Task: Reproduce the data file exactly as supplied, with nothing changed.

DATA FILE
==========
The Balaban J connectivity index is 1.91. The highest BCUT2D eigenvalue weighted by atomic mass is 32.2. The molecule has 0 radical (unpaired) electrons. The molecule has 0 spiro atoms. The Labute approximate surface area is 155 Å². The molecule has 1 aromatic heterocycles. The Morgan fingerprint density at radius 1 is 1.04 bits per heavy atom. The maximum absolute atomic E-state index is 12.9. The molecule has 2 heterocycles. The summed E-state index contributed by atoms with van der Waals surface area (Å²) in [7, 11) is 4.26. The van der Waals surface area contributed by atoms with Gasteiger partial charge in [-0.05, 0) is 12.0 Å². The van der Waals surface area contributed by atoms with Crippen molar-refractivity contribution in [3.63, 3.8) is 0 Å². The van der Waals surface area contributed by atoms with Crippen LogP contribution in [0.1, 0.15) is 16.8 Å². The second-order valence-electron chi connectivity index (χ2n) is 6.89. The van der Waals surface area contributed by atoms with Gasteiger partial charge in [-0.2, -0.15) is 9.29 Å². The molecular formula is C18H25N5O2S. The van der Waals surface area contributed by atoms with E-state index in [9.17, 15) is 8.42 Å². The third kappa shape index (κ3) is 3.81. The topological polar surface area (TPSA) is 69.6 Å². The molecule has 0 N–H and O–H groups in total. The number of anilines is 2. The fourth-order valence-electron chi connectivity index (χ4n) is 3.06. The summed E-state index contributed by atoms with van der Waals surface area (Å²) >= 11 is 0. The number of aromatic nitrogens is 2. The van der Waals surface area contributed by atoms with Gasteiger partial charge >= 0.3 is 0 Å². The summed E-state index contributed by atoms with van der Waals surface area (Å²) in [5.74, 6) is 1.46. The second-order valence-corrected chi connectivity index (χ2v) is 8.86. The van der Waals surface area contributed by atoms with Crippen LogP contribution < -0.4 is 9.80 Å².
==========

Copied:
The Balaban J connectivity index is 1.91. The highest BCUT2D eigenvalue weighted by atomic mass is 32.2. The molecule has 0 radical (unpaired) electrons. The molecule has 0 spiro atoms. The Labute approximate surface area is 155 Å². The molecule has 1 aromatic heterocycles. The Morgan fingerprint density at radius 1 is 1.04 bits per heavy atom. The maximum absolute atomic E-state index is 12.9. The molecule has 2 heterocycles. The summed E-state index contributed by atoms with van der Waals surface area (Å²) in [7, 11) is 4.26. The van der Waals surface area contributed by atoms with Gasteiger partial charge in [-0.05, 0) is 12.0 Å². The van der Waals surface area contributed by atoms with Crippen molar-refractivity contribution in [3.63, 3.8) is 0 Å². The van der Waals surface area contributed by atoms with Crippen LogP contribution in [0.1, 0.15) is 16.8 Å². The second-order valence-electron chi connectivity index (χ2n) is 6.89. The van der Waals surface area contributed by atoms with Gasteiger partial charge in [-0.2, -0.15) is 9.29 Å². The molecular formula is C18H25N5O2S. The van der Waals surface area contributed by atoms with E-state index in [9.17, 15) is 8.42 Å². The third kappa shape index (κ3) is 3.81. The topological polar surface area (TPSA) is 69.6 Å². The molecule has 0 N–H and O–H groups in total. The number of anilines is 2. The fourth-order valence-electron chi connectivity index (χ4n) is 3.06. The summed E-state index contributed by atoms with van der Waals surface area (Å²) >= 11 is 0. The number of aromatic nitrogens is 2. The van der Waals surface area contributed by atoms with Gasteiger partial charge >= 0.3 is 0 Å². The summed E-state index contributed by atoms with van der Waals surface area (Å²) in [5.74, 6) is 1.46. The second-order valence-corrected chi connectivity index (χ2v) is 8.86. The van der Waals surface area contributed by atoms with Crippen LogP contribution < -0.4 is 9.80 Å².